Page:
(1) Minor new construction-Flexible thresholds.
(b) The following types of construction shall be exempt, except when undertaken wholly or partly on lands covered by water:
(i) The construction ․ of four dwelling units.
(ii) The construction of a barn․
(iii) The construction of an office, school commercial, recreational, service or storage building with 4,000 square feet of gross floor area․
(iv) The construction of a parking lot designed for twenty automobiles.
(v) Any landfill or excavation of 100 cubic yards․
(2) Other minor new construction ․ bus stops, ․ minor road ․ improvements, ․ septic tank installations, ․ landscaping [and boundary markers].
(3) Repair, remodeling and maintenance activities.
(4) Water rights.
(5) Purchase or sale of real property.
6) Minor land use decisions ․ short platting ․ [and minor zoning] variances.
(7) School closures․
(8) Open burning․
(9) Variances under the Clean Air Act․
(10) Water quality certifications․
(11) Activities of the state legislature․
(12) Judicial activity․
(13) Enforcement and inspections․
(14) Business and other regulatory licenses․
(15) Activities of agencies․
(16) Financial assistance grants․
(25) Natural resources management ․ [such as small grazing, agricultural or forest leases, leases of moorings for pleasure boats].
The SEPA rules also specify a broad list of exemptions and nonexemptions that apply to specific state agencies and are also subject to the limitations of WAC 197-11-305. WAC 197-11-810. For example, most licensing activities of the Department of Licensing are exempt from SEPA review, WAC 197-11-820; but the Department of Labor and Industries undertakes a “major action” when it adopts safety regulations addressing noise standards, WAC 197-11-825; the Department of Natural Resources can initiate forest closures in light of extreme fire hazards and issue permits to use power equipment on forest lands without SEPA review, WAC 197-11-830; the Department of Fisheries can establish fishing seasons and catch limits, WAC 197-11-835; the Department of Game can issue hunting licenses, permits, or tags, WAC 197-11-840; but the Department of Social and Health Services may not approve final plans for construction of a nursing home or alcoholism treatment center without taking a “major action,” WAC 197-11-845.
Analysis of SEPA
The mills and the amici argue SEPA review is not required for an individual action that is properly categorized as exempt under a valid regulation, citing RCW 43.21C.031. We agree.
The mills reason: (1) an action may be challenged for failure to fit within a categorical exemption; (2) a categorical exemption itself may be challenged as overbroad on its face for including “types of actions” that are “major,” RCW 43.21C.110(1)(a); (3) but to allow an ad hoc factual inquiry into the environmental impact of a specific proposal or permit approval action is inconsistent with the requirements of RCW 43.21C.110(1)(a). The nub of the mills' argument is “types of actions” may be reviewed to determine if the exemption itself is overbroad on its face as to the categories exempted, but individual “actions” within a properly exempt category may not be reviewed on a case by case basis under SEPA. On the other hand, Dioxin argues it is entitled to challenge the validity of a categorical exemption “as applied” to any specific permit if the issuance of the permit allows an activity (in this case, discharges of dioxin) which is assertedly a “major action” having a probable significant adverse environmental impact, rather than challenging the regulation as overbroad on its face.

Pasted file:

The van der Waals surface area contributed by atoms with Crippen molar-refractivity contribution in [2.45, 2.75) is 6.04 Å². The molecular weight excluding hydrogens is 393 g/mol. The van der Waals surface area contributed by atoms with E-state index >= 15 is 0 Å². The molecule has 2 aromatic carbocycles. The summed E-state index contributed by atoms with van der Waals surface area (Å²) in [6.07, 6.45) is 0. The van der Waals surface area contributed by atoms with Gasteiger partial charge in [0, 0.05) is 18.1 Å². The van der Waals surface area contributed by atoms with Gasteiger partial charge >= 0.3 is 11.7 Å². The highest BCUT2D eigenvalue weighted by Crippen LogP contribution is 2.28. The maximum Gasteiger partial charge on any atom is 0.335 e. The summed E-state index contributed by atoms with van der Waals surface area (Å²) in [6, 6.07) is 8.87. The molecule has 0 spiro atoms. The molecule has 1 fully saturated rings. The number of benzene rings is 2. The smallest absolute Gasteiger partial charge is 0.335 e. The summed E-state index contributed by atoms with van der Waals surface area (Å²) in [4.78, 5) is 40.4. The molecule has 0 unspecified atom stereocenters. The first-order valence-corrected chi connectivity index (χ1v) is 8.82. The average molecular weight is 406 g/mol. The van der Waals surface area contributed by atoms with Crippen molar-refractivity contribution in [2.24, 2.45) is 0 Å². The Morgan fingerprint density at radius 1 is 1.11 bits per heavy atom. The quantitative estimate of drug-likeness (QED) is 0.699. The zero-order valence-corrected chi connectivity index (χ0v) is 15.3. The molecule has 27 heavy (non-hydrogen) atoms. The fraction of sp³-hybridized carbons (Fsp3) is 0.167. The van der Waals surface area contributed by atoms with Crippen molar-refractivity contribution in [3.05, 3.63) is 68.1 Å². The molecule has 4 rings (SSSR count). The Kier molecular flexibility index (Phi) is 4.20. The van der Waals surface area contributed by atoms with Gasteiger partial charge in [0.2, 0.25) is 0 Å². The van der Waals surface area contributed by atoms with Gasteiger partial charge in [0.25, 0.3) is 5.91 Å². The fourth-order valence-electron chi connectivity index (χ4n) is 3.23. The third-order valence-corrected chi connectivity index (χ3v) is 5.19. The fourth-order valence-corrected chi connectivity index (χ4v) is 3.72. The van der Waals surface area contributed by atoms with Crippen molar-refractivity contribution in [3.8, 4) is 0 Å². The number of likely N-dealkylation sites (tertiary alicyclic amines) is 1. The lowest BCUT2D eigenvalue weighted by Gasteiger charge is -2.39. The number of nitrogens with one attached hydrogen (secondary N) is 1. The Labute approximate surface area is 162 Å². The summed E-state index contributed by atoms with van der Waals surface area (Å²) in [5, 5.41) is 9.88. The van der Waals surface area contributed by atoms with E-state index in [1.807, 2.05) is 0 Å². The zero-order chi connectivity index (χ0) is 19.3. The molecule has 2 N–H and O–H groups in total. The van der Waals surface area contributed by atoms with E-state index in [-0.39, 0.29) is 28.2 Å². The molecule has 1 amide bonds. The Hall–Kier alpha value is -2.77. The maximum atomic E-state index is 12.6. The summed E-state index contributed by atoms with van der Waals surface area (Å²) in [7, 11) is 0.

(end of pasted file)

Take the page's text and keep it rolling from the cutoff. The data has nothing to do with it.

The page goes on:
The parties cite basically the same statutory provisions, particularly RCW 43.21C.110(1)(a), and legislative history in support of their respective positions. See Washington State Comm'n on Envtl. Policy, Ten Years' Experience With SEPA: Final Report 106 (June 1983) (hereinafter “Final Report”), and Kenneth S. Weiner, Section-by-Section Summary of SSB 3006, reprinted in Richard L. Settle, The Washington State Environmental Policy Act: A Legal and Policy Analysis App. B at 291 (1987). The mills further rely on two Court of Appeals cases: Snohomish County v. State, 69 Wash.App. 655, 668-69, 850 P.2d 546 (1993), review denied, 123 Wash.2d 1003, 868 P.2d 871 (1994), and Concerned Citizens of Hosp. Dist. No. 304 v. Board of Comm'rs of Pub. Hosp. Dist. No. 304, 78 Wash.App. 333, 345 n. 1, 897 P.2d 1267 (case by case SEPA review not available), review denied, 127 Wash.2d 1024, 904 P.2d 1157 (1995). Dioxin relies on two other cases: Downtown Traffic Planning Comm. v. Royer, 26 Wash.App. 156, 612 P.2d 430 (1980), and Noel v. Cole, 98 Wash.2d 375, 655 P.2d 245 (1982).
The mills claim Downtown Trafficand Noelare no longer applicable because each was decided prior to the 1983 SEPA amendments. Dioxin claims the legislative history of the 1983 amendments to SEPA supports the continued authority of Downtown Trafficand Noel, so courts continue to have authority to review categorical exemptions “as applied.” Dioxin attempts to distinguish Snohomish claiming that it is based upon statutory categorical exemptions rather than administrative categorical exemptions. Additionally, Dioxin dismisses Concerned Citizens as dicta. Dioxin further argues that the purposes of categorical exemptions, reduction of paperwork, expense, and delay are served by the 1983 SEPA amendments because they allow agencies to rely on exemptions, but courts to review those exemptions “as applied” on a case by case basis. Dioxin argues if it can prove the NPDES permit approvals are “major actions,” it is entitled to “partial invalidation” of the categorical exemption. The mills have the best of this argument.